As India this week hits the peak of its biggest shopping season ahead of the festival of Diwali, billionaire Mukesh Ambani has decided to gain an edge in the country’s increasingly competitive e-commerce space.
And deep price cuts remain his mantra — the tactic that he used to demolished rivals in India’s telecom sector as he sold data plans cheap and offered voice calls for free four years back under the Jio platform.
Ambani’s portals are offering massive discounts of as much as 50% on popular sugary confections and other holiday staples such as spice mixes for India’s rice delicacy, biryani. Meanwhile, his Reliance Digital website is selling some flagship Samsung smartphones at prices cheaper than rivals, with as much as 40% rebates, Bloomberg reported.
Also read: Mukesh Ambani is now world’s fourth richest man, worth $80.6 billion
The move comes as Ambani’s sprawling conglomerate, Reliance Industries Ltd., is flush with cash. After raising an eye-popping $20 billion for its technology venture, it shifted fundraising to its retail arm, which has got over $6 billion in investment in recent weeks from heavyweights like KKR & Co and Silver Lake. Already India’s biggest brick-and-mortar retailer, Ambani’s online ambitions pit him against the two American giants Amazon and Walmart (which controls Flipkart), both of which have invested big in India.
Morgan Stanley estimates that India will generate $200 billion in e-commerce sales by 2026. In retail, Ambani’s firm has a huge edge: government policies favour domestic retailers, of which Reliance is the largest. Since 2018-end, India’s foreign investment rules have also barred Amazon and Flipkart from featuring exclusive products and owning inventory, in a bid to restrict their ability to directly influence prices and offer discounts.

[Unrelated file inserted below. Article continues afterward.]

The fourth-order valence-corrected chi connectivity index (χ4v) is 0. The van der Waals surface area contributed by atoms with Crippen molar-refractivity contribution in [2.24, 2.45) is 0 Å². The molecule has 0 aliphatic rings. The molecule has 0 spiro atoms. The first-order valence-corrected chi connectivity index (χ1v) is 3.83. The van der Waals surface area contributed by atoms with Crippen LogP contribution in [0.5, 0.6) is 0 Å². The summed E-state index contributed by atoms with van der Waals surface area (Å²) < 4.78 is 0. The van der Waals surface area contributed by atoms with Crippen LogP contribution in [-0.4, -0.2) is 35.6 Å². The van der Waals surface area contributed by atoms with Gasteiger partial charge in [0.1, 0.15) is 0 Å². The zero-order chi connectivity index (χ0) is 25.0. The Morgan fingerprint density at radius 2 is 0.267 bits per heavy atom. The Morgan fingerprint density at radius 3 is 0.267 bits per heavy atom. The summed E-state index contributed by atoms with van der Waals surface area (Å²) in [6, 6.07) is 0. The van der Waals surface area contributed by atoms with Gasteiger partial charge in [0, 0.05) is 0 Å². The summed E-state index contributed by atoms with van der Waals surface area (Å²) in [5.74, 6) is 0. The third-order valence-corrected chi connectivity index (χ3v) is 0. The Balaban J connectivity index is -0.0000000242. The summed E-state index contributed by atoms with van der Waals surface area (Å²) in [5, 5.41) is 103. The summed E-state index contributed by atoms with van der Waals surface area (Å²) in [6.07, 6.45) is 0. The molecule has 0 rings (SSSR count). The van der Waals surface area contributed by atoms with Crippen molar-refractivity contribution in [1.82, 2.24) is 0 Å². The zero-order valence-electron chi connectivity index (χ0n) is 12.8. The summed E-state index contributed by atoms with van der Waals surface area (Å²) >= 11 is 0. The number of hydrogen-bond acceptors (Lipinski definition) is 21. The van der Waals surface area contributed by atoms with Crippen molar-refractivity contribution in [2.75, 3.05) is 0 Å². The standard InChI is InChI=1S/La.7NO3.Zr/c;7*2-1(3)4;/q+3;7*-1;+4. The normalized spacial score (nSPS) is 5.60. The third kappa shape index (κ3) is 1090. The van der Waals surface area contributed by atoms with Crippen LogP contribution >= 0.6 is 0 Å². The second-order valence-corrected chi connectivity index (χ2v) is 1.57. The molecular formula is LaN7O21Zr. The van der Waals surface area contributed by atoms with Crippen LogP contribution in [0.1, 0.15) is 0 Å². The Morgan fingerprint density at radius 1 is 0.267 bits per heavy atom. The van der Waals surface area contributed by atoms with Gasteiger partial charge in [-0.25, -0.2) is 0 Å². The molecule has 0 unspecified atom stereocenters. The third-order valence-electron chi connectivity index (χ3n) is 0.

Also read: Amid slowdown, Tier II and III cities drive demand for e-commerce
International companies aren’t allowed to own more than 51% of local brick-and-mortar supermarket chains. Even that limit is subject to conditions such as setting up only in cities with populations of less than one million.
With his local strategy, low-cost procurement and chain of brick-and-mortar stores, Ambani has the ability to shake up online retail, said Siju Narayan, Chief Experience Officer, RexEmptor Consult LLP in Mumbai, Bloombeerg reported. “JioMart can dent the fortunes of grocery e-commerce majors like Bigbasket and Grofers,” he said. Bigbasket and Grofers are the country’s biggest online grocers.
Ambani’s success in telecom shows his ability to benefit from pricing and policy. The government tweaked rules in 2013 to create a “unified licence” that allowed operators with a broadband wireless permit to offer voice calls by paying a one-time fee. Only one operator had such a permit nationwide at that time — Reliance Jio. The new rules helped it move swiftly.
After receiving a unified licence and rolling out Reliance Jio’s telecom services in September 2016, Ambani sold voice and data plans at rock bottom prices. That made digital services more affordable for lakhs of Indians. Although rivals won similar licences, some went bankrupt due to price war, including his younger brother Anil’s Reliance Communications. Non-state operators in telecommunications eventually dropped to three from at least a dozen. Jio turned profitable in 2018. It’s currently India’s biggest wireless operator with over 400 million subscribers.